2.3. Expression of gerbil GM-CSF in COS-7 cells
DNA encoding the full gerbil GM-CSF protein was
amplified by PCR from cDNA derived from LPS-stimulated
peritoneal cells, using the primers ‘jGM-CSFXhoI sense’:
50-GCA CTC GAG GTC CTG AGG AGG ATG TG-30and
‘jGM-CSFSalI antisense’: 50-TCA GTC GAC TCA CTC
TTG GAC TGG CTC-30and Pwo DNA polymerase (Boeh-
ringer Mannheim, Laval, Canada), according to the manu-
facturer’s instructions. The product was digested and ligated
into XhoI/SalI-treated pCI-neo (Promega), to yield the plas-
mid pjGM-CSF. The insert in this plasmid was sequenced to
verify that no mistakes were introduced during the PCR
COS-7 cells were plated at a density of 4 £ 105=ml in 60-
mm culture dishes (Sarstedt, Newton, NC) in DMEM
(Gibco) supplemented with 100 U/ml penicillin, 100 mg/
ml streptomycin sulfate, 24 mM HEPES and 10% FBS,
and incubated overnight. They were then transfected with
1 mg of CsCl gradient centrifugation-purified pjGM-CSF or
pCI-neo (control vector), using LipofectAmine reagent
(Gibco) in serum-free, antibiotic-free DMEM. After a 5-h
incubation period in the presence of the DNA–liposome
complexes, the medium was removed and replaced with
DMEM containing antibiotics but no serum. The cultures
were incubated for another 72 h, and the cells and their
supernatants were harvested and kept at 4 8C.
2.4. Bone marrow cell proliferation assay
Tibias and femurs from a gerbil were flushed with cold
RPMI supplemented with 2% FBS, and the bone marrow
was collected in a 50-ml centrifuge tube. The clumps were
separated by vigorous pipetting until a single-cell suspen-
sion was obtained. The red blood cells were lysed with
Gey’s salts, and the remaining cells were resuspended at a
density of 5 £ 105=ml in 15-RPMI (RPMI 1 15% FBS) and
0.1 ng/ml LPS. The cells were distributed in a 96-well
culture plate (100 ml/well), and an equal volume of 1:10
serially diluted COS-7 supernatant containing gerbil GM-
CSF was added to the cells. Control wells received 1:10
serially diluted supernatant from COS-7 cells transfected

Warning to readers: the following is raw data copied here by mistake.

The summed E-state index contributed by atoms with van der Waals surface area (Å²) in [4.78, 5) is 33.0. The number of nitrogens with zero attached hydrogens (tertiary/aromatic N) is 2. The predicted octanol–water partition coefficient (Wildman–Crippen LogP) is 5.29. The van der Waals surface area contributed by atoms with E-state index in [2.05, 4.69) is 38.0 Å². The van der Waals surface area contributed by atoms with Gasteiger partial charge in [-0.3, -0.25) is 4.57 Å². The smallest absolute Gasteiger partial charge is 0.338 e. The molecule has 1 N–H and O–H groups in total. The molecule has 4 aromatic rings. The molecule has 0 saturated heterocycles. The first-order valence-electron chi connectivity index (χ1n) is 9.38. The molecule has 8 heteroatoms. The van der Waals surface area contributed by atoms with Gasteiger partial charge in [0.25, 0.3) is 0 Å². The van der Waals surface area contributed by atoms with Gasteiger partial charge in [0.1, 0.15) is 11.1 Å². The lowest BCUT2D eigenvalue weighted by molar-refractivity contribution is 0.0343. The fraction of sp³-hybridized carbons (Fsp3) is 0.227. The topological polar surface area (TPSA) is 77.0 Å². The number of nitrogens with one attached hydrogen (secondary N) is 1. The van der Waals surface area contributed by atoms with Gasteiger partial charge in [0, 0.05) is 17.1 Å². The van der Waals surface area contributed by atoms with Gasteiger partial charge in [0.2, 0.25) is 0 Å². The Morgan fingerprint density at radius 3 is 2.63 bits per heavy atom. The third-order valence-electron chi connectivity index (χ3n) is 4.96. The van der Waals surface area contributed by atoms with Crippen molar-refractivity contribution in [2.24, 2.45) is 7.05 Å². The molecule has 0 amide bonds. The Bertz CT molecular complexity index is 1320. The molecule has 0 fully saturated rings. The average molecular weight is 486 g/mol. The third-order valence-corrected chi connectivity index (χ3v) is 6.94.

with the empty vector pCI-neo for 72 h. Each condition
D. Gaucher, K. Chadee / Gene 294 (2002) 233–238
was done in triplicate. The cells were incubated for 4 days at
37 8C in a humidified 5% CO2atmosphere, and 1 mCi
[3H]thymidine in 15-RPMI was added to each well in a
volume of 25 ml. The cultures were incubated for another
24 h and harvested onto glass-fiber filters, using an auto-
mated cell harvester (Skatron, Lier, Norway). The radioac-
tivity incorporated in the cells was finally measured by
scintillation counting (LKB Wallac; Pharmacia).
2.5. Colony formation assay
Bone marrow cells were obtained as described above, and
added to a density of 7:5 £ 104=ml to warm 15-RPMI (42 8C)
containing 0.1 ng/ml LPS and 0.4% Bacto Agar (Difco,
Detroit, MI). One-milliliter aliquots were then quickly
distributed in six-well plates already containing 150 ml of
undiluted COS-7 supernatant containing gerbil GM-CSF or
control supernatant. The medium was left tosolidify atroom
temperature for 15 min, and the cultures were then incu-
bated at 37 8C in a well-humidified, 5% CO2atmosphere, for
3.1. Nucleotide and amino acid sequences of gerbil GM-
A 590 bp cDNA sequence for gerbil GM-CSF was deter-
mined (Fig. 1), which starts with the initiation codon, and
includes a 438 bp ORF, as well as a complete 30-UTR
containing a polyadenylation signal sequence AATAAA
and a poly(A) tail. The ORF is 81% identical to that of
mouse GM-CSF, and encodes a 146 aa precursor polypep-
tide with an N-terminal 17 aa secretion signal peptide, based
on the mouse (Sparrow et al., 1985) and human (Wong et
al., 1985) GM-CSF proteins. The calculated molecular
weight of precursor gerbil GM-CSF is 16.9 kDa, while
that of the mature cytokine is 14.8 kDa. Mature gerbil
D. Gaucher, K. Chadee / Gene 294 (2002) 233–238